Fiddling with food

Working in food service teaches teens valuable skills


photo courtesy of 24/7 Wall Street

When walking into any fast food establishment this is a very common scene to encounter. Most of the faces you’ll see are the fresh faces of teens, young and new to the workforce. They hope to gain experience and a little extra cash. These jobs however, require a lot of hard work and long hours by these teens. But, their work is essential to make big name businesses a success.

Chloe Parker, Staff Reporter

Jobs. They are the very foundation for making a living. They are essential for providing valuable work experience and developing essential life skills. Individuals with dedication and passion for a chosen field may even choose to make this their career after being employed in a certain field for an extended amount of time. However, in order to reach this ideal career, every individual must start somewhere. 

As a teenager, I know that many of my friends and fellow students have already experienced their first job. The age 16 is a large contributor to why many teens choose to dedicate time to an after school job, as this is the minimum hiring age for most companies. According to a study in 2018 conducted by Child Trends, about 50% of teens and young adults ages 16-24 were employed either part-time or full-time. Now the question “Where do you work?,” doesn’t seem so foreign in casual conversation. Every time I learn where my classmates work, I notice all their jobs seem to fall under one category, food service. 

However, this shouldn’t come as much of a shock. A quick Google search for “jobs for teens” and in little time, the page is filled with offerings from big-name food companies like McDonalds, Burger King, Starbucks, Scooters, with the list only growing from there. With an average pay of $11.00 an hour, according to ZipRecruiter, and little to no experience required, they are the most appealing for young teens wanting to gain some hands-on experience. 

While the foodservice industry can be overwhelming at times, due to the 85 million Americans purchasing some form of fast food or eating at a restaurant every day according to the CDC, it’s important to have the young teens of America employed in this industry. This area helps build on essential skills for later employment and is a great base job for teens to have.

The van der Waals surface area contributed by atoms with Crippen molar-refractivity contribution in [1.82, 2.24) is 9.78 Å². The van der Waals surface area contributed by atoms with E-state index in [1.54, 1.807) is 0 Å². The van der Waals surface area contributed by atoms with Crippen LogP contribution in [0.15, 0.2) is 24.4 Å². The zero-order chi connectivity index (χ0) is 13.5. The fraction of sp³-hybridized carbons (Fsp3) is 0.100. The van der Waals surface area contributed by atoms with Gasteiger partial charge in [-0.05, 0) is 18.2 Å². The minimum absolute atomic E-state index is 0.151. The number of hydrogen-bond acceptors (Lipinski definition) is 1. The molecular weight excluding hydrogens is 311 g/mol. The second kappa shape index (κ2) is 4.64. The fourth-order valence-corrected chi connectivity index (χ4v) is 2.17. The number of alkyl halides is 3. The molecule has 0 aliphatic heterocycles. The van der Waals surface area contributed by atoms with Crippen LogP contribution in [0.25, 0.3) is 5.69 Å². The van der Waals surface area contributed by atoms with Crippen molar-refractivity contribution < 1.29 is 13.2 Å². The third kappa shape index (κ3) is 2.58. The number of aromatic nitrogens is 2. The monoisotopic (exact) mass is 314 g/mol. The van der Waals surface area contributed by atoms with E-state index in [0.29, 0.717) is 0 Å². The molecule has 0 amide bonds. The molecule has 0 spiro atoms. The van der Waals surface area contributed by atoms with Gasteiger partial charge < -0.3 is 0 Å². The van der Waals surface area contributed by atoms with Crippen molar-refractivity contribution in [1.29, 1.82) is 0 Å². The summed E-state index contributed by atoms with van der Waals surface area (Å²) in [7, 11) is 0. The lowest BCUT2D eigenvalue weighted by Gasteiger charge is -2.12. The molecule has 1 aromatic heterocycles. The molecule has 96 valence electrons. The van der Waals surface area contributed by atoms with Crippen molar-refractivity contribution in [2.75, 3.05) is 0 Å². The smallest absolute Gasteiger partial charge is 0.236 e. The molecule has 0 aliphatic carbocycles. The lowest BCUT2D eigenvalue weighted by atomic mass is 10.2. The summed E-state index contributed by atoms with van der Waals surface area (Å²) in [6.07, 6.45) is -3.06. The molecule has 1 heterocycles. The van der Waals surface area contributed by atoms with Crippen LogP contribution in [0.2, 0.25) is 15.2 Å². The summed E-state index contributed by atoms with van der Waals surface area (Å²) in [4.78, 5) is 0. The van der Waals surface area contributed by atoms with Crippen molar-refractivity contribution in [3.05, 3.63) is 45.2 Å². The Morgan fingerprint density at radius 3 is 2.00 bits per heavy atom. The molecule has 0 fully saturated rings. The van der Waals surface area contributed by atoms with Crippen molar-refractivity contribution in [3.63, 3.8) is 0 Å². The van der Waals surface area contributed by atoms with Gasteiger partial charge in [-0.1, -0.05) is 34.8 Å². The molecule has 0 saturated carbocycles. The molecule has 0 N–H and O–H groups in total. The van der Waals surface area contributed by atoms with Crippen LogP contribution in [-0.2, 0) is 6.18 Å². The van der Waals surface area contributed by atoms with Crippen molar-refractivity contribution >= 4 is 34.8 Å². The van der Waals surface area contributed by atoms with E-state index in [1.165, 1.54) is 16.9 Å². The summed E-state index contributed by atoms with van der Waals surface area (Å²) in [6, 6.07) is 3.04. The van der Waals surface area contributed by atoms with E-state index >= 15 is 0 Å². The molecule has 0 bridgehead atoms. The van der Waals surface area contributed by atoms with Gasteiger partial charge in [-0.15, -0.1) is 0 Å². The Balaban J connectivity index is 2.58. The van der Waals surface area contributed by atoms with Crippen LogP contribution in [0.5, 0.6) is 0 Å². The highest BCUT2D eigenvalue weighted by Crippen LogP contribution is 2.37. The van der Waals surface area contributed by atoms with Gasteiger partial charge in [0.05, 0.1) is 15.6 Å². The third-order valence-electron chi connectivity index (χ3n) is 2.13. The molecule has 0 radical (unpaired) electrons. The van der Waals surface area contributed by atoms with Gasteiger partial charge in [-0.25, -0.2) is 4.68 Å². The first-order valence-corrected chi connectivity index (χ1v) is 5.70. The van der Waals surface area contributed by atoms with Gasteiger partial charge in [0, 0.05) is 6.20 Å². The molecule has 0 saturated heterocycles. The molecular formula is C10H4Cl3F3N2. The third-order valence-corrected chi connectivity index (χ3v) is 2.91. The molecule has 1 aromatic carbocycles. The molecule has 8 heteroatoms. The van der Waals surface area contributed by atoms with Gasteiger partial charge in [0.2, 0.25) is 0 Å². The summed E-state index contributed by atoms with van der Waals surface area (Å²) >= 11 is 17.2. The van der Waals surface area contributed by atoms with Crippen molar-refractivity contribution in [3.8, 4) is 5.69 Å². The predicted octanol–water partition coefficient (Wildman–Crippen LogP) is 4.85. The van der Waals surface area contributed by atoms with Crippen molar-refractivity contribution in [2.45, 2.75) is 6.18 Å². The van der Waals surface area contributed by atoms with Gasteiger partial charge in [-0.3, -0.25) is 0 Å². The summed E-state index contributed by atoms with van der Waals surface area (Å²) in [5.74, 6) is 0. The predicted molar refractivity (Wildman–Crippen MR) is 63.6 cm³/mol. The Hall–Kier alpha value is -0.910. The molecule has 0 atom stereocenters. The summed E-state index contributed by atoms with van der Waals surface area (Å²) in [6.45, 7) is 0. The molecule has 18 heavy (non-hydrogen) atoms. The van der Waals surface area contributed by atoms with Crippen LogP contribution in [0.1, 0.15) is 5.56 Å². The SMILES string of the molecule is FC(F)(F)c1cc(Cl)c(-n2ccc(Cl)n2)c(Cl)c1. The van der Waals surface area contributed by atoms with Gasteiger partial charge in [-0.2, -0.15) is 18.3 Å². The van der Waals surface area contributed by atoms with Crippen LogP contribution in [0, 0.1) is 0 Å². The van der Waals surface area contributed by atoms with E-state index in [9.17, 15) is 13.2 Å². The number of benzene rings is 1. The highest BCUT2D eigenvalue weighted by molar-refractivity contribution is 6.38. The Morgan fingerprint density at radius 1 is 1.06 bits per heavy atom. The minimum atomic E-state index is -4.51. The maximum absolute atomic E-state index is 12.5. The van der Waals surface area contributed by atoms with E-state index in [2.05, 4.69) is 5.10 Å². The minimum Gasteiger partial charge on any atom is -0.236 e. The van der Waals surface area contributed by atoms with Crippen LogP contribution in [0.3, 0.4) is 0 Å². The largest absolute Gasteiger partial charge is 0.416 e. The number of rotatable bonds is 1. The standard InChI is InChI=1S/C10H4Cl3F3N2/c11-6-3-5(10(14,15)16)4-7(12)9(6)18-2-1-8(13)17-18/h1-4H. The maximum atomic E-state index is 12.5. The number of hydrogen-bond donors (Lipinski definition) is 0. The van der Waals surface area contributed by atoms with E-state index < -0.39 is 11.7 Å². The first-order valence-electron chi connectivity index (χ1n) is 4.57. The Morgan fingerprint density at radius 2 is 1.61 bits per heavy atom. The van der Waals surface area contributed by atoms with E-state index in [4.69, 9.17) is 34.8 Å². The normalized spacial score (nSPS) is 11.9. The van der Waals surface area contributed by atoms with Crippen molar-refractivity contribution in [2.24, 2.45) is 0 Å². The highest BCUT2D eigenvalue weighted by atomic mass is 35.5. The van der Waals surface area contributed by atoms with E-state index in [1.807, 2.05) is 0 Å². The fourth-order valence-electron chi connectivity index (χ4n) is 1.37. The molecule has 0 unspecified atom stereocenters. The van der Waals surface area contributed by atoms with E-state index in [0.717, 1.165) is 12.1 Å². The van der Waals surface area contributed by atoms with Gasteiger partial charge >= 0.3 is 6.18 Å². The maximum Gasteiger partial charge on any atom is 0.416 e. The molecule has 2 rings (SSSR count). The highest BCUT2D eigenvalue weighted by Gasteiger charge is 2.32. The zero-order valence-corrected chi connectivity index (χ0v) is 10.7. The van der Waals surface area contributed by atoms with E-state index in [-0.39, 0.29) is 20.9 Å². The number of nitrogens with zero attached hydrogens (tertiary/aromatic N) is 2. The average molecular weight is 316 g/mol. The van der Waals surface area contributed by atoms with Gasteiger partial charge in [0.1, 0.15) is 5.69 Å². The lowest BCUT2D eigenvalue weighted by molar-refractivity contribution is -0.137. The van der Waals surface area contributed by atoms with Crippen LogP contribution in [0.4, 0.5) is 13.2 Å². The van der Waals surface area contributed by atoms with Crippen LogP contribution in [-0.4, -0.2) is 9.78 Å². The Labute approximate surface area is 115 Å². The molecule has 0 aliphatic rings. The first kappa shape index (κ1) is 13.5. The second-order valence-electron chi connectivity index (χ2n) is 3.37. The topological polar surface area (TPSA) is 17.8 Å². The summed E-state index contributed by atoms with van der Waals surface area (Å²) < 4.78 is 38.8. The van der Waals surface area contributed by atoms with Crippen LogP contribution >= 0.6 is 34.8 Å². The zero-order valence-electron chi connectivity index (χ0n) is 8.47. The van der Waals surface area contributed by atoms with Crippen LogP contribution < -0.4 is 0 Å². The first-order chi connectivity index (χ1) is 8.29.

As a current employed teen in the food industry, this as a first job, requires the use of several skills in order to make every interaction with a customer a success. One must be respectful, efficient, consistent and a plethora of other things to effectively perform a job in this industry. They are also essential for later involvement in the workforce and make for a better performance in higher level jobs. In these fields, having a good grasp on the basic skills like these help tremendously, as they are built upon in more involved fields. For example, one may have to work with people they aren’t familiar with and still be able to communicate. There may be deadlines or large projects that require a good use of time management and efficiency.

To help, I’ll use my current place of work to demonstrate where these skills are used. I am employed at Starbucks, a well-known coffee house whose drinks are extremely familiar with the consumers of America. The location tends to become very busy rather quickly, as it’s located in a very popular grocery store. Therefore, I must create a memorable experience for the customer, communicate the order effectively to my co-workers and perform this with speed and accuracy. It’s quite a bit to take in as someone still new to the idea of having a part-time job. However, as I work more shifts, I’ve begun to notice little things that have improved every shift. How I can input things into the register faster, produce quality drinks without having to put a lot of thought into how to make said drink and better communicate exactly what the customer would like.

In addition to being employed at Starbucks, I work at a second establishment where I come in direct contact with physical food. Because of this, I’ve had to learn the proper way to handle different types of food and proper food safety techniques that ensure a quality product for the consumer. I’ve also learned how to work as a team to make sure orders are fulfilled on time and make sure that each order is correctly bagged. This ensures that the customer receives all of their ordered food.

With these things in mind, it’s easy to see why the food industry provides so much experience for teens. There is so much work done by the young employees of big-name brands and individuals tend to overlook that. That burger or expensive drink that is purchased took lots of work to prepare beforehand. Now as an employee, teens understand what goes into making an establishment run smoothly and gain more respect for the people who once served them. I find myself thinking as I walk into a store late that I don’t want to be “that” customer, the one who comes in at the very last second and inconveniences the workers. One starts to put more thought into ordering food when the individual has been in the exact same position as the worker who’s serving them. 

Though this is my personal experience in the food industry, the situations and principles can be applied to other food environments that teens may choose to work in. 

As one can observe, having experience in the food industry at some point is extremely beneficial to developing essential skills for the future. Having a position like this sometimes involves hard, messy work. There are no shortcuts because as an employee of any major food company, the work they do directly reflects the brand. It’s up to an individual new to the workforce to learn, adapt and perform to the best of their ability. After the mess, individuals can use this gained knowledge as a jumping-off point for other careers, as some of the best had to start somewhere.